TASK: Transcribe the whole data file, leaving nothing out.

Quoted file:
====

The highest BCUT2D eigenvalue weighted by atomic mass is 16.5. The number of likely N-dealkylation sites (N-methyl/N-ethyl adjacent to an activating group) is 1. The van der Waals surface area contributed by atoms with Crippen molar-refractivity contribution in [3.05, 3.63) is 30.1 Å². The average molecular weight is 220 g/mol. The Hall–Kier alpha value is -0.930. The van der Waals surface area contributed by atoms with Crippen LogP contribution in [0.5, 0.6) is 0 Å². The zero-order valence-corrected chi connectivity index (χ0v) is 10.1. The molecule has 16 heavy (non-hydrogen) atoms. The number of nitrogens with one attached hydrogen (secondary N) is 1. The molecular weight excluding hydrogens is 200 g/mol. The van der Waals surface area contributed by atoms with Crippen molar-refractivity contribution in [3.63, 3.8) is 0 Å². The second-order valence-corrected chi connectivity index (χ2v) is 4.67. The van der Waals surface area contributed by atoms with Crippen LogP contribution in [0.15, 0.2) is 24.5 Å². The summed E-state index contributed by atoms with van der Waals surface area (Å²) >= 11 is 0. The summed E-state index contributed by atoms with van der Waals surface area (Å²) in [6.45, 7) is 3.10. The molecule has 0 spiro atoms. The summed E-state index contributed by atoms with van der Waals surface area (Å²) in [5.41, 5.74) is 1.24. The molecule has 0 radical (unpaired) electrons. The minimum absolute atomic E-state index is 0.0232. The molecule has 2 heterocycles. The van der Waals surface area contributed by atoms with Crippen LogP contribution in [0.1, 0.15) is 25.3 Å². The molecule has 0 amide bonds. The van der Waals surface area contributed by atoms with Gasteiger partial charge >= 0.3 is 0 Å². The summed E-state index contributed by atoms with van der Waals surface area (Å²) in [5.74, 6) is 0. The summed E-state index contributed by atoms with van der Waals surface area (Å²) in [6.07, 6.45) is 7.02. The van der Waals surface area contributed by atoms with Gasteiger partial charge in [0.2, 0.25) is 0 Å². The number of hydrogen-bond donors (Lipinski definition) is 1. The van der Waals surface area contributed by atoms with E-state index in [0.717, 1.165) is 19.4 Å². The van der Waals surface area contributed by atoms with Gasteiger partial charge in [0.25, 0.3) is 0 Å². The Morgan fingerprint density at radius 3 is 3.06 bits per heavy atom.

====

The highest BCUT2D eigenvalue weighted by atomic mass is 16.5. The number of likely N-dealkylation sites (N-methyl/N-ethyl adjacent to an activating group) is 1. The van der Waals surface area contributed by atoms with Crippen molar-refractivity contribution in [3.05, 3.63) is 30.1 Å². The average molecular weight is 220 g/mol. The Hall–Kier alpha value is -0.930. The van der Waals surface area contributed by atoms with Crippen LogP contribution in [0.5, 0.6) is 0 Å². The zero-order valence-corrected chi connectivity index (χ0v) is 10.1. The molecule has 16 heavy (non-hydrogen) atoms. The number of nitrogens with one attached hydrogen (secondary N) is 1. The molecular weight excluding hydrogens is 200 g/mol. The van der Waals surface area contributed by atoms with Crippen molar-refractivity contribution in [3.63, 3.8) is 0 Å². The second-order valence-corrected chi connectivity index (χ2v) is 4.67. The van der Waals surface area contributed by atoms with Crippen LogP contribution in [0.15, 0.2) is 24.5 Å². The summed E-state index contributed by atoms with van der Waals surface area (Å²) >= 11 is 0. The summed E-state index contributed by atoms with van der Waals surface area (Å²) in [6.45, 7) is 3.10. The molecule has 0 spiro atoms. The summed E-state index contributed by atoms with van der Waals surface area (Å²) in [5.41, 5.74) is 1.24. The molecule has 0 radical (unpaired) electrons. The minimum absolute atomic E-state index is 0.0232. The molecule has 2 heterocycles. The van der Waals surface area contributed by atoms with Crippen LogP contribution in [0.1, 0.15) is 25.3 Å². The molecule has 0 amide bonds. The van der Waals surface area contributed by atoms with Gasteiger partial charge >= 0.3 is 0 Å². The summed E-state index contributed by atoms with van der Waals surface area (Å²) in [5.74, 6) is 0. The summed E-state index contributed by atoms with van der Waals surface area (Å²) in [6.07, 6.45) is 7.02. The van der Waals surface area contributed by atoms with Gasteiger partial charge in [0.2, 0.25) is 0 Å². The number of hydrogen-bond donors (Lipinski definition) is 1. The van der Waals surface area contributed by atoms with E-state index in [0.717, 1.165) is 19.4 Å². The van der Waals surface area contributed by atoms with Gasteiger partial charge in [0.25, 0.3) is 0 Å². The Morgan fingerprint density at radius 3 is 3.06 bits per heavy atom.